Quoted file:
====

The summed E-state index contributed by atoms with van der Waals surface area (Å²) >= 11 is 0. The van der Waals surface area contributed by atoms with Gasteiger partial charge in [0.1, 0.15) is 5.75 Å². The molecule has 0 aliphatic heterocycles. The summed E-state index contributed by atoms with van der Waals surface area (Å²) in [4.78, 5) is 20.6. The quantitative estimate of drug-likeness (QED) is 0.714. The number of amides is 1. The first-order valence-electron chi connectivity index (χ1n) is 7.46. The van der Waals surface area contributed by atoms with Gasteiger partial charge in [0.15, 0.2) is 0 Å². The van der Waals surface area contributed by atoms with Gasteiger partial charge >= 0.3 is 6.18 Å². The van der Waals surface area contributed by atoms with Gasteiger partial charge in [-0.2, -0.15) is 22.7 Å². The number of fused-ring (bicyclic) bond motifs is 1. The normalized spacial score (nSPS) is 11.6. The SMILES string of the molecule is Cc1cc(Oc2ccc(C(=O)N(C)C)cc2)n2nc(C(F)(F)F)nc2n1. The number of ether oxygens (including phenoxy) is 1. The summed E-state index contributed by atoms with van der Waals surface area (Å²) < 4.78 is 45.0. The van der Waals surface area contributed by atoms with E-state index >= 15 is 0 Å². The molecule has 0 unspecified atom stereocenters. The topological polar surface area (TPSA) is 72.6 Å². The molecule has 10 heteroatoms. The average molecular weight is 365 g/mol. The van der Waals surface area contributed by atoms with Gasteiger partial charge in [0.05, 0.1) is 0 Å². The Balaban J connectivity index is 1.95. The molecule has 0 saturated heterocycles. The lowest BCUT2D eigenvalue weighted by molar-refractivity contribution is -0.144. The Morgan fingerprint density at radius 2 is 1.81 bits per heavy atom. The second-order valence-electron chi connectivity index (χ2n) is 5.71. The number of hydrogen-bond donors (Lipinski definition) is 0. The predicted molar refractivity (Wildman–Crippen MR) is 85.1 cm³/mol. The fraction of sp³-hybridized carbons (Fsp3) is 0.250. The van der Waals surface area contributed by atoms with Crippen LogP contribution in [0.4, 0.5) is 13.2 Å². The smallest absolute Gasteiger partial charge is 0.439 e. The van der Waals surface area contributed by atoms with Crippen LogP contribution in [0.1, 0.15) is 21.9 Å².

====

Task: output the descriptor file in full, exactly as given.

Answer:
The summed E-state index contributed by atoms with van der Waals surface area (Å²) >= 11 is 0. The van der Waals surface area contributed by atoms with Gasteiger partial charge in [0.1, 0.15) is 5.75 Å². The molecule has 0 aliphatic heterocycles. The summed E-state index contributed by atoms with van der Waals surface area (Å²) in [4.78, 5) is 20.6. The quantitative estimate of drug-likeness (QED) is 0.714. The number of amides is 1. The first-order valence-electron chi connectivity index (χ1n) is 7.46. The van der Waals surface area contributed by atoms with Gasteiger partial charge in [0.15, 0.2) is 0 Å². The van der Waals surface area contributed by atoms with Gasteiger partial charge >= 0.3 is 6.18 Å². The van der Waals surface area contributed by atoms with Gasteiger partial charge in [-0.2, -0.15) is 22.7 Å². The number of fused-ring (bicyclic) bond motifs is 1. The normalized spacial score (nSPS) is 11.6. The SMILES string of the molecule is Cc1cc(Oc2ccc(C(=O)N(C)C)cc2)n2nc(C(F)(F)F)nc2n1. The number of ether oxygens (including phenoxy) is 1. The summed E-state index contributed by atoms with van der Waals surface area (Å²) < 4.78 is 45.0. The van der Waals surface area contributed by atoms with E-state index >= 15 is 0 Å². The molecule has 0 unspecified atom stereocenters. The topological polar surface area (TPSA) is 72.6 Å². The molecule has 10 heteroatoms. The average molecular weight is 365 g/mol. The van der Waals surface area contributed by atoms with Gasteiger partial charge in [0.05, 0.1) is 0 Å². The Balaban J connectivity index is 1.95. The molecule has 0 saturated heterocycles. The lowest BCUT2D eigenvalue weighted by molar-refractivity contribution is -0.144. The Morgan fingerprint density at radius 2 is 1.81 bits per heavy atom. The second-order valence-electron chi connectivity index (χ2n) is 5.71. The number of hydrogen-bond donors (Lipinski definition) is 0. The predicted molar refractivity (Wildman–Crippen MR) is 85.1 cm³/mol. The fraction of sp³-hybridized carbons (Fsp3) is 0.250. The van der Waals surface area contributed by atoms with Crippen LogP contribution in [0.4, 0.5) is 13.2 Å². The smallest absolute Gasteiger partial charge is 0.439 e. The van der Waals surface area contributed by atoms with Crippen LogP contribution in [0.1, 0.15) is 21.9 Å².